Holy Cross Parish in Winnipeg marks 10 years of perpetual adoration
|Holy Cross perpetual adoration chapel|
In 2008, members of the Holy Cross Roman Catholic Parish in the Archdiocese of St. Boniface had an idea for something new: 24/7 perpetual Eucharistic adoration.
They thought they’d try it just for a month, during Advent, to see if they could do it. Ten years—or 3,650 days and 87,360 hours—later, they are still going strong.
“When the idea came up, lots of people wanted to do it,” says Dawn Kautz, who together with her husband, James, helps coordinate the adoration.
“We were amazed by how quickly the slots filled up.”
For Catholics, perpetual Eucharistic adoration is a tradition that goes back to the 16th century. During adoration, worshipers sit or kneel before an ornate display cabinet, called a monstrance. In the monstrance is a piece of consecrated bread they believe is the actual body of Christ.
While there are many adoration chapels across Canada that welcome worshipers at select times, including 26 in Manitoba, there are only about 30 in the country that do it 24/7—someone is there every hour of every day, all year round.
Currently, only one is located in the province, at Holy Cross, although a second is underway at St. Gianna Beretta Molla Roman Catholic parish.
For Dawn, taking time for adoration is a way to take a break from her busy life and spend time with Christ.
‘As a busy mom of seven kids, it was hard to find time for prayer and reflection with God if I didn’t set a time,” she says.
“There is value in making a commitment, an appointment to ensure it happens.”
Dawn and her family recently moved to St, Malo; before that, she took a regular evening slot at Holy Cross.
While there, she found “peace as I sat and rested in the Lord’s presence.”
John Scatliffe is a Ministry Coordinator at the Holy Cross parish. He takes a slot each Tuesday from 2 to 3 AM.
“Adoration a powerful thing for Catholics,” he says, adding that he finds the early morning hour very peaceful.
“I think I get more out of it at that time,” the retired anesthesiologist shares. “It’s so peaceful there with the Lord.”
For Christopher Robison, retired from the air force, “it’s a marvelous privilege to be part of adoration.”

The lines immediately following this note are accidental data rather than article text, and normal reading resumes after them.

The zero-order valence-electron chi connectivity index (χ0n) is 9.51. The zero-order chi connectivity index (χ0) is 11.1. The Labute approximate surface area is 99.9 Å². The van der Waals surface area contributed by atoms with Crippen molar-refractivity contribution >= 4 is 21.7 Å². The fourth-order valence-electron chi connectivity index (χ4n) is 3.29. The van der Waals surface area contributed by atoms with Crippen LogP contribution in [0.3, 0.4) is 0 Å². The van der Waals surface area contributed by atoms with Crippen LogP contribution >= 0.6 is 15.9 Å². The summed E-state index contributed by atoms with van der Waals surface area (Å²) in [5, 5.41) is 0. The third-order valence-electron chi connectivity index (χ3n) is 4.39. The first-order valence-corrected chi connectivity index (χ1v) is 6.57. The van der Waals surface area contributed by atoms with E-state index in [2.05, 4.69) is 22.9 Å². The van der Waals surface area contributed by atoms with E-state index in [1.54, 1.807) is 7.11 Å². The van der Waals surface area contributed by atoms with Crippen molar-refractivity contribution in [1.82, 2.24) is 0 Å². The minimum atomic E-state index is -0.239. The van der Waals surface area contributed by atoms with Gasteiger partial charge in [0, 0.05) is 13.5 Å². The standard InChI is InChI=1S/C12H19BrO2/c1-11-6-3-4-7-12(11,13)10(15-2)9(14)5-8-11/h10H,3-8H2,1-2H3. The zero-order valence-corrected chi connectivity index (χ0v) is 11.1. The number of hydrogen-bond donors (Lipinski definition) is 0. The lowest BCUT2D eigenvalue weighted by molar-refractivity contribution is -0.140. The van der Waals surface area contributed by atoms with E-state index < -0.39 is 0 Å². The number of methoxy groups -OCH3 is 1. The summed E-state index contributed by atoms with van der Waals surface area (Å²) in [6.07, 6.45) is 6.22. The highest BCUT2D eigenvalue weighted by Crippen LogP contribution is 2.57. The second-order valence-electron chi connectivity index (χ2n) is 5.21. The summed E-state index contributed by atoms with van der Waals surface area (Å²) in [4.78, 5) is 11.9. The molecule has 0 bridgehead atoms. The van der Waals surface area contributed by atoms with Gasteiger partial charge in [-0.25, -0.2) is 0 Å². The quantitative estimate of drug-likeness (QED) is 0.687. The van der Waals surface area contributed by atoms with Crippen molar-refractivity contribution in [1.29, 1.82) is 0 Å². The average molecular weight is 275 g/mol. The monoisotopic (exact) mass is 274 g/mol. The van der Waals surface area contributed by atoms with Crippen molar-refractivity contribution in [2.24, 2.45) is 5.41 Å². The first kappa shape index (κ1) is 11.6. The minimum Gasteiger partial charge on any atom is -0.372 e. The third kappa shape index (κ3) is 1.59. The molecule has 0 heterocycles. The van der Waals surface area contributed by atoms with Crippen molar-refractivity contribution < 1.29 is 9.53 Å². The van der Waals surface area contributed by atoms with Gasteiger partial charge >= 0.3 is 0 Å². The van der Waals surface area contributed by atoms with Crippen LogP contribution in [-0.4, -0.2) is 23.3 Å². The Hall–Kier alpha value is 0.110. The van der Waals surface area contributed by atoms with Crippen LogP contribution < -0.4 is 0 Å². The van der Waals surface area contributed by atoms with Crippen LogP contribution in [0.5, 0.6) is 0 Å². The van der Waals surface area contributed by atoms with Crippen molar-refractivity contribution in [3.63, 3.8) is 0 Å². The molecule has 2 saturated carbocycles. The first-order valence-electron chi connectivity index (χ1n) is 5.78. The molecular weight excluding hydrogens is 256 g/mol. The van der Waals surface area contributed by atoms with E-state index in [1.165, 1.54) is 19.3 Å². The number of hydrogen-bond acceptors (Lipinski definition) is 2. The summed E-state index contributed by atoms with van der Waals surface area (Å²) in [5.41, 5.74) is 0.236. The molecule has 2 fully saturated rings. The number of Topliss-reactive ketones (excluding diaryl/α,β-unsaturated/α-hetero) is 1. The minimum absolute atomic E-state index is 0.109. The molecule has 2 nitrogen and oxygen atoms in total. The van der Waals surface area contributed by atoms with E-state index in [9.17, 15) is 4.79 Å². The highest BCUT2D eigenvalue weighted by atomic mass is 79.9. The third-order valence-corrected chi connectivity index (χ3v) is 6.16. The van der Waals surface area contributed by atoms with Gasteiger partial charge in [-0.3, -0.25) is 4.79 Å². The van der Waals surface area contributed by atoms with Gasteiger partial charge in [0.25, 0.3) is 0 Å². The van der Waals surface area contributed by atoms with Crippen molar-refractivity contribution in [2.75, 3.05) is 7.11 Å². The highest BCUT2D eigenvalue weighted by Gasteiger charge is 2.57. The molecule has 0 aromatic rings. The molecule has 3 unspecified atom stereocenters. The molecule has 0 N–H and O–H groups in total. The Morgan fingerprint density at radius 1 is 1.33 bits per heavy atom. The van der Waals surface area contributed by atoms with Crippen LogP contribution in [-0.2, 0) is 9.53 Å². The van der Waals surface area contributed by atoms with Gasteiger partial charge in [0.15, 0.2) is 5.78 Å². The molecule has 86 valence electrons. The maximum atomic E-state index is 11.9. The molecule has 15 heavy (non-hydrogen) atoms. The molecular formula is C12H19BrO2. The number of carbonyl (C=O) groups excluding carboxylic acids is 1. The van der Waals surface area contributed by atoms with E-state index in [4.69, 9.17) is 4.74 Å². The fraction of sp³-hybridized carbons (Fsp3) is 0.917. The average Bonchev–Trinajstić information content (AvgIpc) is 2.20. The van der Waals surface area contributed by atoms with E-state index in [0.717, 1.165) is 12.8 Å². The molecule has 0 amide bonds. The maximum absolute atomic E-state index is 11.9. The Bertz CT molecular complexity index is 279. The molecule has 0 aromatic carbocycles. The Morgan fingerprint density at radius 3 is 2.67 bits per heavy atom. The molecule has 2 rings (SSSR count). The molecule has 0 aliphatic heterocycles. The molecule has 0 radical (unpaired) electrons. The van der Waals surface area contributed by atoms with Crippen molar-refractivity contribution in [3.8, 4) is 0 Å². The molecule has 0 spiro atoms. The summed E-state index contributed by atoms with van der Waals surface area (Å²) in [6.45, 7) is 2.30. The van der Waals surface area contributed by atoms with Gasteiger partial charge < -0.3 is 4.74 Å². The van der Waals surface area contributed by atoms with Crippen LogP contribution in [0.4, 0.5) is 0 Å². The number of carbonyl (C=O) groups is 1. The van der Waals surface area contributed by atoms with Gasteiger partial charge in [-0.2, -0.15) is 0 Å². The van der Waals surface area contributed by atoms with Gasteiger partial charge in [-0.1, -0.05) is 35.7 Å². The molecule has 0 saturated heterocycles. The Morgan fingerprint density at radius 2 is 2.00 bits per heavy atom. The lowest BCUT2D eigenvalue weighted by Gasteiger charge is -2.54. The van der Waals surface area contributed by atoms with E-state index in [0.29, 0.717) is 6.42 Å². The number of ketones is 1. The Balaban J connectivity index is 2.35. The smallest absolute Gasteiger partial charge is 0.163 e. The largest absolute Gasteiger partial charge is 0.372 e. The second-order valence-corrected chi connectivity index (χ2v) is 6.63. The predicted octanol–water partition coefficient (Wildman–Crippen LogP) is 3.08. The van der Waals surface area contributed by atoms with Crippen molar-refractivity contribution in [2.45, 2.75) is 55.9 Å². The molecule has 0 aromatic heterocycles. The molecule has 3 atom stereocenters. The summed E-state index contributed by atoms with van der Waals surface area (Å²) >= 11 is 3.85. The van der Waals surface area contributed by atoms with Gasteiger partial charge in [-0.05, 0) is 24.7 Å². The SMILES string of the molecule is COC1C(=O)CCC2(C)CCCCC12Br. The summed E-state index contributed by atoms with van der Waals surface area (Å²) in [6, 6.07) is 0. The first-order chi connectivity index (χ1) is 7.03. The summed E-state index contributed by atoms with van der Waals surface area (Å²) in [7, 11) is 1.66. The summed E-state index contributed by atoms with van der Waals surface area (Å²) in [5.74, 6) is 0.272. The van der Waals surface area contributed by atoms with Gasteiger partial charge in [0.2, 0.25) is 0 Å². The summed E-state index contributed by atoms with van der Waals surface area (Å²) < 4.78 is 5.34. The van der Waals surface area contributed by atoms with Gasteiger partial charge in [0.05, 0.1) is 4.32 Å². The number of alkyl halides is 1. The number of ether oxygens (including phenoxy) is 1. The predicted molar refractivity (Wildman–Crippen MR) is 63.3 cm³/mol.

Robinson takes a one-hour slot one evening a week at midnight. During his time in the chapel, he prays, reads a devotional or meditates. “Sometimes I just sit quietly and be with Jesus,” he says.
Access to both the Holy Cross chapel is guarded by security systems with access cards.
This is to protect the adorers, who can be there late at night, but also to guard the sacrament from being stolen—stories are told of how Satanists have tried to get consecrated sacraments for their rituals.
In addition to Holy Cross, since 2014 St. Gianna Beretta Molla Roman Catholic parish has also offered perpetual adoration.
Unlike at Holy Cross, however, it does not yet operate around the clock; the plan is to get enough volunteers to be able to do that.
For Father Darrin Gurr, the adoration chapel at St. Gianna Beretta Molla is “a prayer ministry for the parish,” along with a special experience for individuals.
“People can send prayer requests that people can pray for while they are doing the Eucharistic adoration.”
Adoration “is a great response to a contemporary need,” Gurr says.
“People are longing for more mindfulness in life, a way to put them in the now, to know what God has in store for them, a break from the chaos and busyness of the world.”
Holy Cross is looking forward to many more years of adoration. They recently updated the security system to accommodate more card holders, and are looking for additional volunteers.
“I still find that many Catholics don’t know it exists in Winnipeg,” says Scatliffe, noting that members of any parish are welcome to participate.
At midnight one November evening, I participated with a friend at the Holy Cross chapel.
As a Protestant, I have to admit I didn’t feel any special spiritual connection through the sacrament—unlike my Catholic friend, who believed he was in the actual presence of Christ.
But I did feel a sense of peace in that quiet and sacred space. And no matter what your belief, that is never a bad thing.